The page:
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Does pairwise independence and same distribution imply trivial Invariant $sigma$-algebra?

Mathematics Asked by Davi Barreira on November 14, 2020

I know that by Kolmogorov’s $0-1$ Law, that for independent r.v, the tail $sigma$-algebra is trivial (e.g all events have probability either $0$ or $1$). This coupled with the ergodic theorem, one can easily derive the Strong Law of Large Numbers for $X_i$ i.i.d. and finite expected value.

I also know that there exists a stronger SLLN called Etemadi’s SLLN, which only requires finite expected value, and that $X_i$ have the same distribution and are pairwise independent.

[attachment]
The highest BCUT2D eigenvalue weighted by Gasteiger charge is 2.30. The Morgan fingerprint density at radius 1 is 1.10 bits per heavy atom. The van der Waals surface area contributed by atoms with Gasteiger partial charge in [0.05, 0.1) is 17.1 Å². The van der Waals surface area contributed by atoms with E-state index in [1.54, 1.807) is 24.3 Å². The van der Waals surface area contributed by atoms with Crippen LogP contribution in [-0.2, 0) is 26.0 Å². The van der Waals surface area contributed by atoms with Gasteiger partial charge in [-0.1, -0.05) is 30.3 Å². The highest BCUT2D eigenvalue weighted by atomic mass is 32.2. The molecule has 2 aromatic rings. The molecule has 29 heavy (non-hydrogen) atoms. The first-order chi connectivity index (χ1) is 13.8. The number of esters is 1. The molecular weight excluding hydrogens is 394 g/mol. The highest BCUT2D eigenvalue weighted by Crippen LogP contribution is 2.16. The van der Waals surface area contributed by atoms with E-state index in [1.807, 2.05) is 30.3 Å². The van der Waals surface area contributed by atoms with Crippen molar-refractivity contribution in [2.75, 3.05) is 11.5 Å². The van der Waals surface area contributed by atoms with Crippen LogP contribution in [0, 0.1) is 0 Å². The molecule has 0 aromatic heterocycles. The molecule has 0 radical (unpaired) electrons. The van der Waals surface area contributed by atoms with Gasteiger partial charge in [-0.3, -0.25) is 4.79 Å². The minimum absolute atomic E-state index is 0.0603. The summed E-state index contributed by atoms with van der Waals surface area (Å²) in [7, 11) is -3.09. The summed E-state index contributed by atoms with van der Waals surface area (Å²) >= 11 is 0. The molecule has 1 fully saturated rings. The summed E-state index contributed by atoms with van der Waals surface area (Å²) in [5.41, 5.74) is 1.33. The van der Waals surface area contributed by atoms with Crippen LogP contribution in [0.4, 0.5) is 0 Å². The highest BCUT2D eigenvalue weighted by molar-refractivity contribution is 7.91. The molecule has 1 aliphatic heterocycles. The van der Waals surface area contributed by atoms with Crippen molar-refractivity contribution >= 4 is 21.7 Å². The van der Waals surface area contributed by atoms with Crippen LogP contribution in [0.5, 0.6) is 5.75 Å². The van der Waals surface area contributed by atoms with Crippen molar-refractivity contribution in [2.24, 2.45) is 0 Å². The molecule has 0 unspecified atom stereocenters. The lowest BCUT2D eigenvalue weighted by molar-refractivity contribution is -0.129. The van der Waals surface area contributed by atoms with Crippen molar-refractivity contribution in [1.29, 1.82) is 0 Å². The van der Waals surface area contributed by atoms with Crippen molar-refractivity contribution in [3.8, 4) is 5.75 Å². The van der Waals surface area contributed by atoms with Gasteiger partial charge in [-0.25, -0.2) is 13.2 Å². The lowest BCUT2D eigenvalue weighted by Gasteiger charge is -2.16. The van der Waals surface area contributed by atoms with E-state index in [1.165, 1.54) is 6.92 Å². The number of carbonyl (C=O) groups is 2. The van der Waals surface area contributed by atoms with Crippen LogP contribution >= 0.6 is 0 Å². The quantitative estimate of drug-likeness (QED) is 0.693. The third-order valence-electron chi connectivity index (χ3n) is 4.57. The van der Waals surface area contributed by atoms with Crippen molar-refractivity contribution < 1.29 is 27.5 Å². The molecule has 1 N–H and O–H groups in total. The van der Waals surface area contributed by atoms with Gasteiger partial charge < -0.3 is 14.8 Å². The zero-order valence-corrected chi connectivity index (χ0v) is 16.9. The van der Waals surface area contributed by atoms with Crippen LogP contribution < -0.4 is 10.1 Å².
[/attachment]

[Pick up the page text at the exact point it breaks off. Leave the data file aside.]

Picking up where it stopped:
With this in mind, I was wondering if pairwise independence and same distribution imply trivial Invariant $sigma$-algebra? If it does, can anyone provide a proof or a reference to such proof? And if no, can one provide a counter-example?

One Answer

After some research, I found that unfortunately the answer is no. You can construct a pairwise independent sequence of random variables, such that the $sigma$-algebra is not trivial.

The processes is shown in this paper by Robertson and Womack (1985). They construct a stochastic process such that $P(X_n=1)=P(X_n=-1)=1/2$, and in a way that the sequence is pairwise independent, but in the very end of the paper, they prove that this stochastic process does not satisfy the 0-1 law.

Correct answer by Davi Barreira on November 14, 2020

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